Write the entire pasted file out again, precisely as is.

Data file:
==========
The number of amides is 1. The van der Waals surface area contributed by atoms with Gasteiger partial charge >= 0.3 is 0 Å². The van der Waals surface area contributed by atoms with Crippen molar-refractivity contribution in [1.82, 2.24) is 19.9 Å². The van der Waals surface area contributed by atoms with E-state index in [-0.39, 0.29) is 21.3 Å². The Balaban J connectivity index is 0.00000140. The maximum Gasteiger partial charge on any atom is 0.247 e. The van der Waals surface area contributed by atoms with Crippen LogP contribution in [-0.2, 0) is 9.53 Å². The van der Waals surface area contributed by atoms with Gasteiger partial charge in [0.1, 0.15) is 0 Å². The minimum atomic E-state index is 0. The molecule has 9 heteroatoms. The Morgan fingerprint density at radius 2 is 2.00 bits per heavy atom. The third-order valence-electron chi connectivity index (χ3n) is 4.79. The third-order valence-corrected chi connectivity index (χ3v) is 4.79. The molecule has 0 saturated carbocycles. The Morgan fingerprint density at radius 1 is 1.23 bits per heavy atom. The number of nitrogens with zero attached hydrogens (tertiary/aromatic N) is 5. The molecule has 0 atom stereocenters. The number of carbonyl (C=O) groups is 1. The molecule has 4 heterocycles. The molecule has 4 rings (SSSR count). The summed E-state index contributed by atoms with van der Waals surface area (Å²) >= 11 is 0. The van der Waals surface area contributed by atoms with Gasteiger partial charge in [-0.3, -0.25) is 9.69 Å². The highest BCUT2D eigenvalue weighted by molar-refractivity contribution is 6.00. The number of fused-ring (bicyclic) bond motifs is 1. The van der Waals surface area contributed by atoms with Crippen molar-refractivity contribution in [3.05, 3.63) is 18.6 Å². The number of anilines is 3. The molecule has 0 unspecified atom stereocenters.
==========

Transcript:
The number of amides is 1. The van der Waals surface area contributed by atoms with Gasteiger partial charge >= 0.3 is 0 Å². The van der Waals surface area contributed by atoms with Crippen molar-refractivity contribution in [1.82, 2.24) is 19.9 Å². The van der Waals surface area contributed by atoms with E-state index in [-0.39, 0.29) is 21.3 Å². The Balaban J connectivity index is 0.00000140. The maximum Gasteiger partial charge on any atom is 0.247 e. The van der Waals surface area contributed by atoms with Crippen LogP contribution in [-0.2, 0) is 9.53 Å². The van der Waals surface area contributed by atoms with Gasteiger partial charge in [0.1, 0.15) is 0 Å². The minimum atomic E-state index is 0. The molecule has 9 heteroatoms. The Morgan fingerprint density at radius 2 is 2.00 bits per heavy atom. The third-order valence-electron chi connectivity index (χ3n) is 4.79. The third-order valence-corrected chi connectivity index (χ3v) is 4.79. The molecule has 0 saturated carbocycles. The Morgan fingerprint density at radius 1 is 1.23 bits per heavy atom. The number of nitrogens with zero attached hydrogens (tertiary/aromatic N) is 5. The molecule has 0 atom stereocenters. The number of carbonyl (C=O) groups is 1. The molecule has 4 heterocycles. The molecule has 4 rings (SSSR count). The summed E-state index contributed by atoms with van der Waals surface area (Å²) >= 11 is 0. The van der Waals surface area contributed by atoms with Gasteiger partial charge in [-0.3, -0.25) is 9.69 Å². The highest BCUT2D eigenvalue weighted by molar-refractivity contribution is 6.00. The number of fused-ring (bicyclic) bond motifs is 1. The van der Waals surface area contributed by atoms with Crippen molar-refractivity contribution in [3.05, 3.63) is 18.6 Å². The number of anilines is 3. The molecule has 0 unspecified atom stereocenters.